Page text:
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What Impact Will Artificial Intelligence (AI) Have on Clinical Trials?
Managing Director, North America Connected Health Lead, Accenture
Andy Greenberg is an expert in launching technology-based products in the life sciences, healthcare, and wellness spaces. With 15+ years leading and developing companies in start-up environments, to 4+ years as a consultant supporting digital strategies for pharmaceutical companies around the world, Andy brings an in-depth knowledge of behavioral research and the latest in AI, sensor, and mobile advancements, to help organizations accelerate their success.
Despite the potential Artificial Intelligence (AI) holds to all but revolutionize healthcare, pharma companies can be reticent to embrace the technology. This hesitancy is understandable given AI’s nascence, the high risks of potentially costly (and even deadly) errors, and historic reluctance of regulatory agencies surrounding new technologies. However, pharma companies that don’t begin incorporating AI into their clinical trials will miss opportunities to reduce costs, glean new insights, produce new therapies, and move to market more quickly, among other benefits. Indeed, from discovering new molecules to improving the quality of life for patients on therapy, AI stands to increase the broader medical industry’s value by about $150 billion over the next seven years.*
In a somewhat paradoxical twist, the traditional barriers to adopting new technologies in clinical trials – namely, regulatory roadblocks – are not the things delaying pharma companies’ entry into AI-enabled clinical trials. Instead, it can sometimes be the conservative approaches of their own internal regulatory teams that can block the path to the adoption of disruptive technology. Put another way, to a large extent, big pharma companies sometimes stand in their own way when it comes to utilizing AI.
In fact, the U.S. Food and Drug Administration (FDA) recently issued a proposal seeking input on how to best incorporate emerging technologies such as AI into drug manufacturing and medical discovery. The FDA said it is “considering a total product lifecycle-based regulatory framework for these technologies that would allow for modifications to be made from real-world learning and adaptation, while still ensuring that the safety and effectiveness of the software as a medical device is maintained.”
“Beyond missing out on the benefits of faster and more efficient drug discoveries and speed to market, pharma companies slow to adopt AI can risk losing market share to more nimble startups.”
What’s at stake
Beyond missing out on the benefits of faster and more efficient drug discoveries and speed to market, pharma companies slow to adopt AI can risk losing market share to more nimble startups. The FDA’s recent announcement that it has not yet taken a position on newer technologies is further proof that the market is ripe for disruption. At a minimum, big pharma should consider partnering with smaller, more tech-savvy startups to get the AI ball rolling.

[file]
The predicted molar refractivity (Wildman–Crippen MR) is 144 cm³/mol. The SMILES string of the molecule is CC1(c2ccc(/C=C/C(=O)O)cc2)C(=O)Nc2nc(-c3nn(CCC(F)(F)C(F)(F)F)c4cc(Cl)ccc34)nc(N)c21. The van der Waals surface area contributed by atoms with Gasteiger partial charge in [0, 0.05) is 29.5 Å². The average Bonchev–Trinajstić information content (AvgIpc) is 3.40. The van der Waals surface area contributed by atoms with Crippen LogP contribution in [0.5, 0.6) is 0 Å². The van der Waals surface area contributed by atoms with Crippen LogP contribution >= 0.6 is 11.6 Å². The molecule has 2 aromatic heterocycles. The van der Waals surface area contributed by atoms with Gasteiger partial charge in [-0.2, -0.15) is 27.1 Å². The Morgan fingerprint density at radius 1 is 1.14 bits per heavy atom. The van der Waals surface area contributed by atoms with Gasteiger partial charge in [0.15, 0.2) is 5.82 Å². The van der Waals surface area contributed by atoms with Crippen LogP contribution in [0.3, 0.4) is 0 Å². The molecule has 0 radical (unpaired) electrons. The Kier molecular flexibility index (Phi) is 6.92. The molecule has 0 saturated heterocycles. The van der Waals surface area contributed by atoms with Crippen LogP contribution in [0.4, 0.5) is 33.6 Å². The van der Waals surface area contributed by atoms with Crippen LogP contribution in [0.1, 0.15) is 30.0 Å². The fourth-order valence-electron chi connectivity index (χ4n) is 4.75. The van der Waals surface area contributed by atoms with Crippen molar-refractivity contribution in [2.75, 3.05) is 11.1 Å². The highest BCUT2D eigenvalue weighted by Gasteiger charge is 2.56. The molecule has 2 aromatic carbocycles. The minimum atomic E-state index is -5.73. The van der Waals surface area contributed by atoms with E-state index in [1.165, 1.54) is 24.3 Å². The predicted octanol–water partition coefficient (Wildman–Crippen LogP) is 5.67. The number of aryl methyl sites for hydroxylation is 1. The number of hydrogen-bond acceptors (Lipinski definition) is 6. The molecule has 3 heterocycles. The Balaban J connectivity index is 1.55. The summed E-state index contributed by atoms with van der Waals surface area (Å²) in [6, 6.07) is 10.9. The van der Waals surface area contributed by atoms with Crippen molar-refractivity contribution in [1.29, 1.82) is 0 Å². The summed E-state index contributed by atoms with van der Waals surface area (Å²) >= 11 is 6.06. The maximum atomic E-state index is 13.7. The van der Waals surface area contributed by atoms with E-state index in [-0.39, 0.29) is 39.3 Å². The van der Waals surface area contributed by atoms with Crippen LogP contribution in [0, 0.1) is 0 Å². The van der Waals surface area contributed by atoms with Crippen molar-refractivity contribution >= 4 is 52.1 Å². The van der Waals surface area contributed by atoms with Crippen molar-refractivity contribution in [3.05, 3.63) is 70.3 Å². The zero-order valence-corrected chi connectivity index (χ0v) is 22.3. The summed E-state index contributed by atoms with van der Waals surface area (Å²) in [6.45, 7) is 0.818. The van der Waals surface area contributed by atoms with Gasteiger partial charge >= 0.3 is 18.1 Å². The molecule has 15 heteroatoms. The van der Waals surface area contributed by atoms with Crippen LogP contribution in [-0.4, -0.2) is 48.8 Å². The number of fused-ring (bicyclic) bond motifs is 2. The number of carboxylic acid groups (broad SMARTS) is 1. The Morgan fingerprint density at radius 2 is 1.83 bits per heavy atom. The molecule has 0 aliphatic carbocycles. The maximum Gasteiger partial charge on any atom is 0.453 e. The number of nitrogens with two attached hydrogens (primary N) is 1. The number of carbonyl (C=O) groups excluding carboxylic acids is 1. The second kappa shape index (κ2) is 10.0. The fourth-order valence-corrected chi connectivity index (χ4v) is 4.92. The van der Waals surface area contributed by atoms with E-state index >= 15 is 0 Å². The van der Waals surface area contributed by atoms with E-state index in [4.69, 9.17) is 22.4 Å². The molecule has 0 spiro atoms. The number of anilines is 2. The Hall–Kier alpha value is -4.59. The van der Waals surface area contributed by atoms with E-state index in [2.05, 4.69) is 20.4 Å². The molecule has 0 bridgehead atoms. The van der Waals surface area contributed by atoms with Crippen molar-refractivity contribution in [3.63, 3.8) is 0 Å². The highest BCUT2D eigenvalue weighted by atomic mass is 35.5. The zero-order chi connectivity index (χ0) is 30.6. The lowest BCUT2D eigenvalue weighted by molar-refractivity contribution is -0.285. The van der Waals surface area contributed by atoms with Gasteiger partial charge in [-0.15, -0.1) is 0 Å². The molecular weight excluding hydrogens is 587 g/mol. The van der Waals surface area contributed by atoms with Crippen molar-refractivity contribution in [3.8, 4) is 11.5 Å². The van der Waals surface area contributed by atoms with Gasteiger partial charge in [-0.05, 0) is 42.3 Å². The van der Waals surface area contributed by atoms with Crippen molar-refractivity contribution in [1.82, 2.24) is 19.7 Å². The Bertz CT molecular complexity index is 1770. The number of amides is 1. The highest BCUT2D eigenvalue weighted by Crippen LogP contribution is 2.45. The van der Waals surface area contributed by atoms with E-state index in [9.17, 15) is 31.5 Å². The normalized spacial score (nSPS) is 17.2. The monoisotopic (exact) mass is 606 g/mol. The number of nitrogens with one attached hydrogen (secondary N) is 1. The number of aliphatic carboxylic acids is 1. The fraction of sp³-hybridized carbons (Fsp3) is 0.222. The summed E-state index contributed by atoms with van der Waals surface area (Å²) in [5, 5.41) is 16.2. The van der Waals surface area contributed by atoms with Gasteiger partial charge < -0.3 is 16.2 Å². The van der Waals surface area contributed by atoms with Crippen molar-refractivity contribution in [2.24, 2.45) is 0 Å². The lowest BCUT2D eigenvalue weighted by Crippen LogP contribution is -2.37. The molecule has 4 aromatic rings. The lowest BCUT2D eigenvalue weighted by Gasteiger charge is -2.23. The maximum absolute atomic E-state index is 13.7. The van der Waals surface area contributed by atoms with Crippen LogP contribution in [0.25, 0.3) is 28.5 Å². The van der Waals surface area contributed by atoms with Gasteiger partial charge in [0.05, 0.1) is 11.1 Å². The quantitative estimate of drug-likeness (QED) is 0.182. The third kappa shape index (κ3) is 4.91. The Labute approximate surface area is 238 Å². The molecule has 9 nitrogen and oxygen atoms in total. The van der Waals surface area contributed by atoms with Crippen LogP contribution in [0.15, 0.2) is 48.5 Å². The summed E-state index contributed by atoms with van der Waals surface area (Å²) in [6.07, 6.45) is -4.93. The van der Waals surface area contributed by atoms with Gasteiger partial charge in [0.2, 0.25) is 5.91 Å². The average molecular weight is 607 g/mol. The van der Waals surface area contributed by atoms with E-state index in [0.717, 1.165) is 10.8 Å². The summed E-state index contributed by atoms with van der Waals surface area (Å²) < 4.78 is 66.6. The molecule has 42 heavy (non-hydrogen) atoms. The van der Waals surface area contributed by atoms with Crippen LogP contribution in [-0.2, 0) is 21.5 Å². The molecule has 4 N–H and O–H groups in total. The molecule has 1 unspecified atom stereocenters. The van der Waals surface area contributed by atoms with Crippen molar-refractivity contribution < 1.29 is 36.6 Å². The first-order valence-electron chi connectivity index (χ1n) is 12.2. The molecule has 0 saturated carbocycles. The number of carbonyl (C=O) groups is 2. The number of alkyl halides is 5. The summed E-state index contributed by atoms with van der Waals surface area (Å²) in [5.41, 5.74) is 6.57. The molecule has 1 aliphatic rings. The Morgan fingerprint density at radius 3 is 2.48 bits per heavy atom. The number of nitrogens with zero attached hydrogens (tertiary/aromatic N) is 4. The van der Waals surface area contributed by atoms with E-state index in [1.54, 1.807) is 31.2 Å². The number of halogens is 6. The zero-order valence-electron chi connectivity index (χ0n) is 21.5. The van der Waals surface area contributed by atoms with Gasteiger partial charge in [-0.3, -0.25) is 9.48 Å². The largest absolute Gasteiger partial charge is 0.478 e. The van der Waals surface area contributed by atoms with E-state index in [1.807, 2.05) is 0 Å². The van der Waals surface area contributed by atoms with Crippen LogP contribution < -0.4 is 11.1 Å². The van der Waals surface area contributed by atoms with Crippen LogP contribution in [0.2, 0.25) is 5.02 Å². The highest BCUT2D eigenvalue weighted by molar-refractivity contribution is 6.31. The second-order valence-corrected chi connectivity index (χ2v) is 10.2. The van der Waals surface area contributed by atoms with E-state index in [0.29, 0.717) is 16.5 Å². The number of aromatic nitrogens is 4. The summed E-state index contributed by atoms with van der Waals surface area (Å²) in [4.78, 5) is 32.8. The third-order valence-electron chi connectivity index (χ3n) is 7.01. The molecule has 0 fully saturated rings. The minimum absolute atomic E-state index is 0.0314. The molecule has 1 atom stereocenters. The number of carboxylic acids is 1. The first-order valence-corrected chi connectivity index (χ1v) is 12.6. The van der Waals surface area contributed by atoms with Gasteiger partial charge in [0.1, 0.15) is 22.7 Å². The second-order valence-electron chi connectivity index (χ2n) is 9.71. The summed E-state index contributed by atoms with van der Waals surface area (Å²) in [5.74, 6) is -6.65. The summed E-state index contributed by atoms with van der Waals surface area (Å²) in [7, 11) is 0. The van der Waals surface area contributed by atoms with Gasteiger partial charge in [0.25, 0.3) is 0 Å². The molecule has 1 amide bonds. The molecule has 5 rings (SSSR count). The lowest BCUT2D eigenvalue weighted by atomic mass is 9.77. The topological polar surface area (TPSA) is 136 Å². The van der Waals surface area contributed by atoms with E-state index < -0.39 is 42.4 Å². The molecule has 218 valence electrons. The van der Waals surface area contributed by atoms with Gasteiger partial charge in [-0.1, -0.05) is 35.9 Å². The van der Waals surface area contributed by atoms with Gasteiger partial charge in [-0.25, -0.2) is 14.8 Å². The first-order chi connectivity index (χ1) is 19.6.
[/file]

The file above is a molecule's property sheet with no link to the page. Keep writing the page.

For example, last year, Roche announced its acquisition of Flatiron Health, a healthcare technology and services company focused on accelerating cancer research and improving patient care. Founded in 2012, part of Flatiron’s mission is to break down the silos across health systems. Specifically, the company’s aim is to collect, synthesize and utilize the unstructured data “stored across thousands of disconnected community clinics, medical centers and hospitals.” Startups such as Flatiron are part of the industry dynamic that Accenture calls New Science –an evolving, unique combination of the best in science and health technology (e.g., genomics, biomarkers, companion technologies, delivery methods, etc.) that is filling an unmet need and raising the standard of care.
Another example is BenevolentAI, a 250-person company founded in 2013 that pores over massive quantities of scientific data to significantly increase the speed at which drugs are developed for rare diseases. The company recently announced a deal with Parkinson’s UK and the Cure Parkinson’s Trust to utilize BenevolentAI’s “healthcare knowledge graph,” which comprises more than 1.3bn bioscience relationships and is likely to lead to breakthrough treatments.
Today, most big pharma companies lack the agility of health startups such as Flatiron and BenevolentAI. But partnering with these – and other – companies is one way for industry stalwarts to make inroads toward greater outcomes through technology. At a minimum, they can start demonstrating the value of AI in areas viewed as lower risk to the organization because they don’t directly “touch” the patient. These can include the application of Natural Language Processing (NLP) in search within the company’s own data or conversational AI for improving the site investigator experience. Pharma companies need to understand that as AI increasingly reaches new levels of sophistication, AI will become virtually indispensable, far beyond its function of processing massive amounts of data.
For an industry as highly regulated as life sciences, AI offers new opportunities to address crucial life-and-death issues more quickly and cost-effectively. Companies already seizing the AI moment and looking over the horizon toward new and potential use cases face less risk in the long-run and won’t struggle like slow adopters to catch up with new regulations and patient expectations.
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